Download GPX file for this article
35.26028-85.73611Full screen dynamic map

North America > United States of America > South (United States of America) > Tennessee > Central Tennessee > Tracy City

Tracy City

From Wikivoyage
Jump to navigation Jump to search

Tracy City is a town in Grundy County in central Tennessee.

Understand[edit]

Location[edit]

Not to be confused with the much larger city in California, Tracy City is a town along US Route 41 near Interstate Route 24. The city is in Central Tennessee, a region of the South that is, for the most part, thickly forested. There are many hills, rock faces, and beautiful streams in the countryside surrounding Tracy City.

History[edit]

Incorporated in 1915, Tracy City's population was 1,481 at the 2010 census. Named after financier Samuel Franklin Tracy, the city developed out of railroad and mining interests after coal was found in 1840. In 2010 the people of Tracy City elected a dead man, Carl Robin Geary, as mayor.

Get in[edit]

U.S. 41 connects Tracy City with Jasper and Monteagle, and Tennessee Route 56 connects Tracy City with Coalmont and Altamont.

Get around[edit]

The town is built around a few streams that flow through its limits. Most of the restaurants and stores in the town are between Colyar Street and Railroad Avenue, although there is a shopping mall in the east.

See[edit]

Shook House

There are many beautiful waterfalls near Tracy City because it is on the edge of the Appalachians, and many canyons dramatically cut their way through the side of the mountain range. However, the canyons themselves are hard to view because the region is thickly forested in most places.

Although you might expect to see a lot of historic houses in the South, Tracy City was recently founded compared to many Southern towns and cities, so there are not many historic buildings.

  • 1 Foster Falls, 498 Foster Falls Road (A couple hundred feet from the southern Fiery Gizzard Trailhead). This beautiful waterfall is on a tributary of the Fiery Gizzard Creek and only exists at certain times of the year. It falls down a large rock overhang and into a pond below like many Tennessee waterfalls do. It is fairly easily accessible from the Foster Falls Campground.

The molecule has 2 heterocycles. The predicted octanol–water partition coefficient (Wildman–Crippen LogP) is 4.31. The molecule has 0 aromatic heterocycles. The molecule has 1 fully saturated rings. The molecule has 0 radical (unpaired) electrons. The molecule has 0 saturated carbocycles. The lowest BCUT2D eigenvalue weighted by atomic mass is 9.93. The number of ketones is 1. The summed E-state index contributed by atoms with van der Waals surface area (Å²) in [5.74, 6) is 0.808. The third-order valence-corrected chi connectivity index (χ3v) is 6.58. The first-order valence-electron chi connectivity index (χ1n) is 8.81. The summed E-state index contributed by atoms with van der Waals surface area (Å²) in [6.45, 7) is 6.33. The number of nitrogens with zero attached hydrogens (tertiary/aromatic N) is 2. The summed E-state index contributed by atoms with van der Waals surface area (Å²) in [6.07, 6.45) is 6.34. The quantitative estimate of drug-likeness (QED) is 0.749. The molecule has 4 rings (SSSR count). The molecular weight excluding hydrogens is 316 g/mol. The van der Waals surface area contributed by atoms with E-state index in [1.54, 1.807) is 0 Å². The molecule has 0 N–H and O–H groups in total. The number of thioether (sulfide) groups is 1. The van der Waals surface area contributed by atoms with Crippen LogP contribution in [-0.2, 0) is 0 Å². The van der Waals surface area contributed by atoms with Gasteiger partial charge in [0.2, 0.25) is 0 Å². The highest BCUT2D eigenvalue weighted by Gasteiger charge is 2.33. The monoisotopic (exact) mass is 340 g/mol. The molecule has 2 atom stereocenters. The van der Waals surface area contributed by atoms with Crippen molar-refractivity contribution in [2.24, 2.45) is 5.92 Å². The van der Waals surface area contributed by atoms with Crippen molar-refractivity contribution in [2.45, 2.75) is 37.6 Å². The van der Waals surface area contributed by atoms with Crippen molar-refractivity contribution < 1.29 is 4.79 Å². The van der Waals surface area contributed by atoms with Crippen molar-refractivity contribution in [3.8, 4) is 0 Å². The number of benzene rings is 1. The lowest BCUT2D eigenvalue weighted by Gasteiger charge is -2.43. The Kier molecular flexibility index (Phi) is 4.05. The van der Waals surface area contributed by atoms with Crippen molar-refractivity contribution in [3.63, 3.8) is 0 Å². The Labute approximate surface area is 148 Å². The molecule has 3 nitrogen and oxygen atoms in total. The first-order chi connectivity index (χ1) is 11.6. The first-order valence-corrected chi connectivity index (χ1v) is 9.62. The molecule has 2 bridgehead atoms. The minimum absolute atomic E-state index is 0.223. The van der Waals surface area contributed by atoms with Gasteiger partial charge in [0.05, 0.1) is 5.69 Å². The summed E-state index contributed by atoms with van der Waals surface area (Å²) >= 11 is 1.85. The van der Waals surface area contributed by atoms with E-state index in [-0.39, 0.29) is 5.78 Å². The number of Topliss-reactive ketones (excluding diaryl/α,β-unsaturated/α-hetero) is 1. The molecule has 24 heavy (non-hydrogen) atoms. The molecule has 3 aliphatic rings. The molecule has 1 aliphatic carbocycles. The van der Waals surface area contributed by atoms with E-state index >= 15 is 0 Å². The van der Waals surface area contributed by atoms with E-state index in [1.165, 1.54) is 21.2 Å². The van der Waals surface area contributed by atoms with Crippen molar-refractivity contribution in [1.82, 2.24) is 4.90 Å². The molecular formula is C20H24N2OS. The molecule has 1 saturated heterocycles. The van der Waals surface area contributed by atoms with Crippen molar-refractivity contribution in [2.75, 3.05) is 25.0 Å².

• 2 Shook House (Corner of Railroad Avenue and Montgomery Street). This is a historic house near downtown. It is on a large property and is quite attractive, although not easy to view in detail from either Railroad Avenue or Montgomery Street.

Do[edit]

Foster Falls

The most well-known hike in the Tracy City area is the Fiery Gizzard Trail.

  • 1 Fiery Gizzard Trail, 131 Fiery Gizzard Road (Fiery Gizzard Trailhead), +1 931 924-2980. The Tracy City end of the Fiery Gizzard Trail is accessed via the relatively flat Grundy Forest Day Loop. The loop begins at the Grundy Forest State Natural Area Picnic Shelter, and after just 500 feet (150 m) presents hikers with a 20 feet (6.1 m) waterfall. Vestiges of the Civilian Conservation Corps camp S-67 can be seen another half mile down the walk. Hikers can see the confluence of Little and Big Fiery Gizzard Creeks, can cool off in three swimming holes, two with waterfalls. The Fiery Gizzard trail begins roughly midway along the Day Loop, crossing a bridge across Little Fiery Gizzard Creek while the loop continues without crossing the bridge. Sights along the trail begin with a large rock shelter and a five-century-old Hemlock tree, the 7 feet (2.1 m) deep Blue Hole with 9 feet (2.7 m) waterfall, then Sycamore Falls, a swimming hole at the base of a 12 feet (3.7 m) fall. The trail then passes through the "Fruit Bowl," a pile of house-sized boulders with stairs through them that were built by the Civilian Conservation Corps. Other features in this portion of the hike include Chimney Rock, a 20 feet (6.1 m) rock column, Black Canyon - so named because of organic stain on the rocks, and Crumbling Bluff - an area honeycombed with pits and small caves. After 3.7 miles (6.0 km), the trail begins an arduous climb to Raven Point, possibly one of the most rugged and difficult trails in Tennessee. Raven Point offers a spectacular overlook on a spur .4 miles (0.64 km) off the main trail. Continuing from there, the path mostly follows the flatter top of the Cumberland Plateau, except for a precarious .3 miles (0.48 km) horizontal 200 feet (61 m) vertical (each way) dip into Laurel Branch Gorge across myriad rocks that all seem to move as you step on them. Fiery Gizzard Trail (Q5447291) on Wikidata Fiery Gizzard Trail on Wikipedia